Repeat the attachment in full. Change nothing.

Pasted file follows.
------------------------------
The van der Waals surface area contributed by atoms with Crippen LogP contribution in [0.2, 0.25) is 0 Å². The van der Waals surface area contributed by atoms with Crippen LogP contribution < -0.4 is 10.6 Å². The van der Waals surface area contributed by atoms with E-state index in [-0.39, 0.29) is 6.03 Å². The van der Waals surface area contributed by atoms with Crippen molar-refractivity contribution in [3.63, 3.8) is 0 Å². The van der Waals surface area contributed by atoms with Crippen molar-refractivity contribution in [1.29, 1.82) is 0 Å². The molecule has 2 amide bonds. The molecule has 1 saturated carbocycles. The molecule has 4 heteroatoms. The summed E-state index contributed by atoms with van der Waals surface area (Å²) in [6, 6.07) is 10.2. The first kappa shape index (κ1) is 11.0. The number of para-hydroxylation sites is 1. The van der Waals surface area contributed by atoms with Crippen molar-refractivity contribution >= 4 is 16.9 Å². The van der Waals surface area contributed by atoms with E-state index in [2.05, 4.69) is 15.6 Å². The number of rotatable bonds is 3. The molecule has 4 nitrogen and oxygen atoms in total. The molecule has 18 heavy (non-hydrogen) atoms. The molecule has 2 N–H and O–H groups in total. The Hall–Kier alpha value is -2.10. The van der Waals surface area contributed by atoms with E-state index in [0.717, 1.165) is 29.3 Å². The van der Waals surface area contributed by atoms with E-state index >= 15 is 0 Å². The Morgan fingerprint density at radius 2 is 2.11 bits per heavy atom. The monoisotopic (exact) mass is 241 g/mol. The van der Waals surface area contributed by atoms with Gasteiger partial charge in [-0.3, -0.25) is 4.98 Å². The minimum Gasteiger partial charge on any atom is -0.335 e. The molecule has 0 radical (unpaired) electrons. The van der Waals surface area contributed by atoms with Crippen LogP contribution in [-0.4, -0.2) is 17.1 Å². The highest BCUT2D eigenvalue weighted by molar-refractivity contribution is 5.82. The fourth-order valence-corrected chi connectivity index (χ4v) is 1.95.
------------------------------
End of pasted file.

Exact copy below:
The van der Waals surface area contributed by atoms with Crippen LogP contribution in [0.2, 0.25) is 0 Å². The van der Waals surface area contributed by atoms with Crippen LogP contribution < -0.4 is 10.6 Å². The van der Waals surface area contributed by atoms with E-state index in [-0.39, 0.29) is 6.03 Å². The van der Waals surface area contributed by atoms with Crippen molar-refractivity contribution in [3.63, 3.8) is 0 Å². The van der Waals surface area contributed by atoms with Crippen molar-refractivity contribution in [1.29, 1.82) is 0 Å². The molecule has 2 amide bonds. The molecule has 1 saturated carbocycles. The molecule has 4 heteroatoms. The summed E-state index contributed by atoms with van der Waals surface area (Å²) in [6, 6.07) is 10.2. The first kappa shape index (κ1) is 11.0. The number of para-hydroxylation sites is 1. The van der Waals surface area contributed by atoms with Crippen molar-refractivity contribution >= 4 is 16.9 Å². The van der Waals surface area contributed by atoms with E-state index in [2.05, 4.69) is 15.6 Å². The number of rotatable bonds is 3. The molecule has 4 nitrogen and oxygen atoms in total. The molecule has 18 heavy (non-hydrogen) atoms. The molecule has 2 N–H and O–H groups in total. The Hall–Kier alpha value is -2.10. The van der Waals surface area contributed by atoms with E-state index in [0.717, 1.165) is 29.3 Å². The van der Waals surface area contributed by atoms with E-state index >= 15 is 0 Å². The Morgan fingerprint density at radius 2 is 2.11 bits per heavy atom. The monoisotopic (exact) mass is 241 g/mol. The van der Waals surface area contributed by atoms with Gasteiger partial charge in [-0.3, -0.25) is 4.98 Å². The minimum Gasteiger partial charge on any atom is -0.335 e. The molecule has 0 radical (unpaired) electrons. The van der Waals surface area contributed by atoms with Crippen LogP contribution in [-0.4, -0.2) is 17.1 Å². The highest BCUT2D eigenvalue weighted by molar-refractivity contribution is 5.82. The fourth-order valence-corrected chi connectivity index (χ4v) is 1.95.